Army veteran

(ABILENE, Texas) – The ability to work at his own pace is one reason Garrett Hamner enjoys Texas State Technical College’s Welding Technology program.

The U.S. Army veteran also knew welding would be a career path after his military service. Hamner credits his Jim Ned High School agriculture science teacher for his interest in welding.

“He raised and sold pigs and always needed a pen for them,” he said. “He asked me and a couple of classmates to weld the pens because we could pick up things easily. Since then, I have always enjoyed welding.”

During his three years in the Army, Hamner did not have the opportunity to weld, but knew he would later make it a career.

“Welding jobs are not boring because you are always working with your hands,” he said. “The pay is also pretty nice, especially if you have a degree.”

Hamner, who is studying for an Associate of Applied Science degree, is keeping his options open after he graduates.

“I may open my own business, but if I work in a shop for a few years, that would make me happy,” he said. “I know that being your own welder and having a crew brings in more money. I am going to find the best path for me to make this a career.”

TSTC Welding Technology instructor Erik Barnes said Hamner has the determination to do good things no matter which way his career takes him.

“Garrett does a lot of good things in class and makes sure he knows it is the best possible project,” he said. “I know that he is going to be a good welder no matter if it is on his own or with a company. He has the determination to succeed.”

Hamner said having instructors like Barnes makes classes easier to attend.

“We have great teachers who are willing to work with you,” he said. “I can work through lunch so my day is shorter. If I miss a day of lab work, I know the instructors will be here another day so I can catch up.”

After his military service, Hamner looked to begin business school. He realized that was not his best option.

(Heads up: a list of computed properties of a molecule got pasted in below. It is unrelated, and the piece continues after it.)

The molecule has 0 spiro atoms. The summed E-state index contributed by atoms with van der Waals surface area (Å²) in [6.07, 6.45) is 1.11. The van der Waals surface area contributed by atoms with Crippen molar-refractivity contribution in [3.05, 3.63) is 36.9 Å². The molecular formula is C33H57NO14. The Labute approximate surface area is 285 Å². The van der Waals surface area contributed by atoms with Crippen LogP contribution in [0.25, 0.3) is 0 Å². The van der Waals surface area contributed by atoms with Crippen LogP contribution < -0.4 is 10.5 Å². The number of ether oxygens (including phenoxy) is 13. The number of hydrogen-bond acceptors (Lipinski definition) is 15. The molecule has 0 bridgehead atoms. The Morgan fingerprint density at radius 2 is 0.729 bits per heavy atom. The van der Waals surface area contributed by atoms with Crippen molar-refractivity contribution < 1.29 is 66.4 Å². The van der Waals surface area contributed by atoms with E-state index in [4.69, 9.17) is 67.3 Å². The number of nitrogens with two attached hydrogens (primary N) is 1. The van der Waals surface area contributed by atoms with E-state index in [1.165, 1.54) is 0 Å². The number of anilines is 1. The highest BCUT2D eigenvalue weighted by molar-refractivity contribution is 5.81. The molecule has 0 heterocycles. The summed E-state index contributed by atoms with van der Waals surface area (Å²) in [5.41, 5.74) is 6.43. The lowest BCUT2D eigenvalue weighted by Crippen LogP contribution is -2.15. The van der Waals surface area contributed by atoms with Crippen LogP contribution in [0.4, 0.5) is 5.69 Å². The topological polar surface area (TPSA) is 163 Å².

“I knew I wanted to do a trade,” he said. “My dad told me to look at TSTC because it has so many different programs. When I walked into the welding lab, I was quickly impressed.”

Hamner passed that impression on to his father.

“I took videos of the work bays and all of the equipment and my dad was blown away,” he said. “He knew that I made the right decision.”

Hamner plans to learn each aspect of welding and perfect his projects in order to succeed.

“I am excited to get better at each different weld we are taught,” he said. “The better I know how to do each technique, the better welder I will be.”

According to onetonline.org, welders can earn a yearly median salary of more than $45,000 in Texas. The number of these jobs is expected to increase 13% by 2028 in the state, according to the website.

TSTC offers Welding Technology at each of its 10 campuses located throughout Texas.

Welding Technology is one of nine programs at TSTC that have money-back guarantees. The college’s commitment to welding students is simple: If they do not have a job in their field within six months of graduation, they will receive a full refund of their tuition. For more information on the Money-Back Guarantee program, visit tstc.edu/admissions/tuition/.

For more information on TSTC, visit tstc.edu.

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